Sometimes I don’t even realize the convenience in which this word slips out from under my tongue. Seasons have come and gone, and Hong Kong has slowly become my new home. When returning from work, a long trip or just a night out, I say, “I’m going home.” It’s automatic, quick and instantaneous.
But while it has served as a base for me over the past year and a half, I don’t feel as attached to it as I do to Boston.
That is what I hear myself saying when people ask, “Where are you from?” Though I’m actually from a town outside of Massachusetts’ capital city, I call Boston home. Most people are satisfied with this short and clear response, and are often familiar with the city’s rich history, popular culture, sports enthusiasts, world-renowned universities, famous architectural sites and of course, clam chowder.
When I woke up Tuesday morning and saw the news of the bombings at the Boston Marathon, my heart dropped to my stomach. I watched footage of the marathoners nearing the finish line, excited, exhilarated, exhausted. Reaching the end of a marathon is a massive accomplishment: a poignant moment that ought to be shared among runners and their family members, friends, and even complete strangers cheering from the sidelines, reveling in collective ecstasy.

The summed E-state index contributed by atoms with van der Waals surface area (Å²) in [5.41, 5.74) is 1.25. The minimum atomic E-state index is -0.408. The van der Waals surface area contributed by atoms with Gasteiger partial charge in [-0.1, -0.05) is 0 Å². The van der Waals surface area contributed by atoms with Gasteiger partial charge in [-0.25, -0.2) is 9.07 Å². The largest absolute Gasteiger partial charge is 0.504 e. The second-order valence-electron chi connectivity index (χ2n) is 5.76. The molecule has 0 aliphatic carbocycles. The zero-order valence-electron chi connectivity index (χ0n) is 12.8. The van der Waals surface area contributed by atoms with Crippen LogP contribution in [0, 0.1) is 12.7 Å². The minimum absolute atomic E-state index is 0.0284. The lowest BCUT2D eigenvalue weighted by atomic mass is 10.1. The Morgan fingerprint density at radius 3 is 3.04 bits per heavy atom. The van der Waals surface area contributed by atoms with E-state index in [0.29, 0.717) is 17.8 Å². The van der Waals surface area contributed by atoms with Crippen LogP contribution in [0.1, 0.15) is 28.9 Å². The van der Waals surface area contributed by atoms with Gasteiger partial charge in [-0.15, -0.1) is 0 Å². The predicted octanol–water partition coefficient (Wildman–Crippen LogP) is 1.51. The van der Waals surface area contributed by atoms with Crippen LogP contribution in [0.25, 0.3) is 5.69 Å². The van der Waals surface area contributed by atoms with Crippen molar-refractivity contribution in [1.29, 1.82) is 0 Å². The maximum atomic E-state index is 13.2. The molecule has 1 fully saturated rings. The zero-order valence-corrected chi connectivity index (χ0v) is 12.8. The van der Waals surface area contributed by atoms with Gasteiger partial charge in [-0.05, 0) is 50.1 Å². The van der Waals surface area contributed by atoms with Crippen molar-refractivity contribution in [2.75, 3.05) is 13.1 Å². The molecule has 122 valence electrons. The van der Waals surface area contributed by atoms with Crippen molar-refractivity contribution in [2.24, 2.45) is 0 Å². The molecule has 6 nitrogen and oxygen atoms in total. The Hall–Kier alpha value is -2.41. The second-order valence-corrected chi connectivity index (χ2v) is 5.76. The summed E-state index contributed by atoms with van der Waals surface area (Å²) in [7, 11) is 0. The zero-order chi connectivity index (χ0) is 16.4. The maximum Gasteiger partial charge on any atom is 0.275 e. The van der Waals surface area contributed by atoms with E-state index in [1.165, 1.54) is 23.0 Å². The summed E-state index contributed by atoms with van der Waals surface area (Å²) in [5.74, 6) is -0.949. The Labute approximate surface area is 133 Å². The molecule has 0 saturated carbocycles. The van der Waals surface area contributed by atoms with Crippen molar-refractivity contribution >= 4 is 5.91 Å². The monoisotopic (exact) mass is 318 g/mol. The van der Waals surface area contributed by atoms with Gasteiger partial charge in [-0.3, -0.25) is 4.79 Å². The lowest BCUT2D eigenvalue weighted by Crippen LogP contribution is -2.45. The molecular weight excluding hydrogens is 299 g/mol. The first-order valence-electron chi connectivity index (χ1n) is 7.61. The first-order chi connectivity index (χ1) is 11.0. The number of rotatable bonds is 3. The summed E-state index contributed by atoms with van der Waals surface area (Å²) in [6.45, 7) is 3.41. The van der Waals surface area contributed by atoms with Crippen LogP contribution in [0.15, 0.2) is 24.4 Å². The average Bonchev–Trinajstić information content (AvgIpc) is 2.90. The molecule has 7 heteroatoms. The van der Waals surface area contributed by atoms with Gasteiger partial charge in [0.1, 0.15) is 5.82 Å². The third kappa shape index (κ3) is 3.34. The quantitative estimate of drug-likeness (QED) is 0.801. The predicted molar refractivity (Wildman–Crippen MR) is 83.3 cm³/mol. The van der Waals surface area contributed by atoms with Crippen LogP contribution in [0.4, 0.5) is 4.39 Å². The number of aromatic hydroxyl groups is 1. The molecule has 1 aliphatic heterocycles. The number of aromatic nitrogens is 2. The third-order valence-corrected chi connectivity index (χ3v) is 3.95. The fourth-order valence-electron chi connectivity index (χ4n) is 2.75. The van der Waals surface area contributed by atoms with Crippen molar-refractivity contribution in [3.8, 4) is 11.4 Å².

I can only imagine how quickly these feelings dissipated as smoke from the detonations quickly rose. The ground shook and people stumbled. Haze spread up and around the flags of every country, representing competitors of their designated nations and symbolizing the international impact that this event has on the world.
The words left my mouth achingly. Sharp sadness erupted in tears as the scene continued to unfold on my computer screen. Knelt at my bedside, I felt helplessness and anger, confusion and sorrow. Why was this happening? It was something you see in movies – a scene orchestrated with such precision and malignance, a dark, horrible catastrophe juxtaposed against a bright and glory-filled day. But this evil, heartless act of injustice quickly tainted the hearts and minds of those who should have been celebrating in happiness and not fleeing in fear.
Boston represents home, and home is something I think about every day. I think about it when I hear my mom’s voice on the phone. I think about it when my roommate and I discuss American films. I think about it when I’m at work and I need to rewrite British English into American English. I think about it when I travel and fill out my home address on arrival cards. And now, in the wake of this tragedy, I think about it and feel the pain of those whose hearts have a home in Boston.